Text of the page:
Prime Minister Benjamin Netanyahu sought to quell a budding coalition crisis Tuesday morning, as members of the pro-settler Jewish Home party threatened to hobble, or even topple, his government over its move to clear out illegally built structures in the West Bank.
“We’re acting to bolster the settlements, and we’re doing so in accordance with the law,” Netanyahu said in a statement hours after hundreds of Israel Police special forces stormed the two buildings in the Dreinoff neighborhood of the settlement of Beit El, north of Jerusalem.
Settler demonstrators had barricaded themselves in an attempt to prevent the implementation of a High Court of Justice decision ordering the demolition of the structures, and some 50 were detained after scuffles with police.
“Our stance regarding the houses in Beit El is clear,” Netanyahu continued. “We are opposed to demolishing them and are pursuing judicial courses to prevent such a step. I will request that the government’s stance, to the effect that the planning process at the site has been concluded and that there is thus no need to demolish the houses, will be brought before the High Court of Justice as well.”
The human rights group Yesh Din had filed the case with the High Court to get the neighborhood — named after its developer, Meir Dreinoff — demolished on the grounds that it was situated on privately owned Palestinian land.
A senior defense official said Tuesday morning that the status of the Dreinoff neighborhood was still up in the air, and that the state would only demolish the structures if the Supreme Court turned back appeals against its own decision.
“Since the construction of 24 housing units at the site was approved by the Civil Administration, and following residents’ appeal to the High Court of Justice on the matter, in an effort to prevent the demolition, it will only be carried out if the High Court orders it,” the official said. “We’re still in the midst of a judicial process.”
Despite the assurances that the court’s decision to demolish the buildings was not a fait accompli, ministers and lawmakers on the right flank of Netanyahu’s coalition – most of them members of the Jewish Home party – reacted with indignation to the evacuation of the site.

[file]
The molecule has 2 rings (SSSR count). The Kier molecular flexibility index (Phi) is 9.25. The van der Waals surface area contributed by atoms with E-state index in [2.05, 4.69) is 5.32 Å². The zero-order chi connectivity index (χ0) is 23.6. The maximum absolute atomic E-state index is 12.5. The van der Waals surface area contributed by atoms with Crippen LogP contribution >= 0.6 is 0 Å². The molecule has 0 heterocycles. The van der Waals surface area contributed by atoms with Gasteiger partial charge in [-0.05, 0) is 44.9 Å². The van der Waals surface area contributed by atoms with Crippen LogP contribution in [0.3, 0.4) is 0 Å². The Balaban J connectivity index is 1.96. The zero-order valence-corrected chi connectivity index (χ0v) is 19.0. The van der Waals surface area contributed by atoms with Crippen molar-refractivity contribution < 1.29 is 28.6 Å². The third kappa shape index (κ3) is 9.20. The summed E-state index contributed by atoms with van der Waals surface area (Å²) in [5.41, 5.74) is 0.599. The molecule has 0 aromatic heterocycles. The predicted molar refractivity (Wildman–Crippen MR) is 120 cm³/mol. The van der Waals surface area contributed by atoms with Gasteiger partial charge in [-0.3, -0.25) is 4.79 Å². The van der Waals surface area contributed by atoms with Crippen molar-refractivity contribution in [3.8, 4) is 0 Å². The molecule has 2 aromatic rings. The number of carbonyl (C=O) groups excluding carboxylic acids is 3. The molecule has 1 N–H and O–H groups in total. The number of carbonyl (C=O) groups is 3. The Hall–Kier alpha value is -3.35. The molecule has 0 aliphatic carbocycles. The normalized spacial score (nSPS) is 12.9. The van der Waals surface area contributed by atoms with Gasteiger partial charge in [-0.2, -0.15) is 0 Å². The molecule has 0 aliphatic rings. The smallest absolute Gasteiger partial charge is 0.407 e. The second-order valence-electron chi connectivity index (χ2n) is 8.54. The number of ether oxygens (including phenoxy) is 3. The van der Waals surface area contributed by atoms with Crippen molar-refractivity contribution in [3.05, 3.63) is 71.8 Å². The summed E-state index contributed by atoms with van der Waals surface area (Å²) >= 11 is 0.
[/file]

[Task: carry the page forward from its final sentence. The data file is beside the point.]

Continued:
Education Minister Naftali Bennett, who leads Jewish Home, invoked the pullout from the Gaza Strip in the summer of 2005, which saw thousands of Israeli settlers removed from their homes.
“Ten years on from the disengagement, someone has forgotten that, this time around, the nationalist camp possesses public and political power,” he said in a statement that also singled out Defense Minister Moshe Ya’alon for excoriation over his failure “to soothe” the situation.
Ya’alon, for his part, said he was “opposed” to the slated demolition and promised that he would do his utmost to avert it.
Bennett, according to the statement, spoke with Netanyahu and demanded he announce that the government had no intention of carrying out the court’s demolition order.
Other members of Bennett’s party issued more pugnacious statements, including Agriculture Minister Uri Ariel, who, in an interview with Israel Radio, would not rule out the option of bolting the coalition should the demolition go ahead.
Knesset member Moti Yogev, like Ariel a member of the hardline Tkuma faction within Jewish Home, also threatened to dismantle Netanyahu’s coalition, saying, “If the Dreinoff houses are destroyed, there will be courts in Israel but there may not be a government.”
The coalition currently features a razor-thin 61-59 majority, so it could tumble down if even part of one of its constituent parties were to bolt.
Earlier this month, the Defense Ministry’s Civil Administration, which manages governmental matters in the West Bank, retroactively approved the structures, but the Supreme Court rejected the motion on Sunday.
Jewish Home Knesset members party and settlement leaders sharply criticized Netanyahu earlier this month over reports of a de facto West Bank construction freeze, threatening in a letter to Likud members to impose sanctions on the government.
The letter was penned after an emergency meeting last week, convened in response to claims that the prime minister had decided to freeze settlement development in the West Bank and in light of the Supreme Court’s decision to demolish the Dreinoff neighborhood.
The threat to sabotage Netanyahu’s coalition was reiterated Tuesday by another Jewish Home MK, Bezalel Smotrich, who said in a tweet that “the government won’t topple, but it is certainly possible that it won’t pass any more motions in this session,” which ends in August.
Criticism of the evacuation of the buildings wasn’t limited to the Jewish Home party, however.
Immigrant Absorption Minister Ze’ev Elkin of Netanyahu’s Likud party said that he condemned “the nocturnal evacuation” of the settlers, and called on Ya’alon to complete the process of retroactively approving the construction of the buildings.
“Nothing is more absurd than demolishing buildings that can be rebuilt one minute later,” he said in a statement. “These days, when we painfully commemorate the expulsion from Gush Katif [in the Gaza Strip] and northern Samaria [in the West Bank], are a time to build up, not a time to destroy.”
Avigdor Liberman, a former foreign minister who heads the hawkish opposition party Yisrael Beytenu, accused Netanyahu of pursuing “left-wing” policies, and urged Jewish Home to jump ship and join him in a “nationalist opposition, so that further down the line it will be possible to establish a truly nationalist government, one that will get busy building rather than demolishing.”
Times of Israel staff contributed to this report.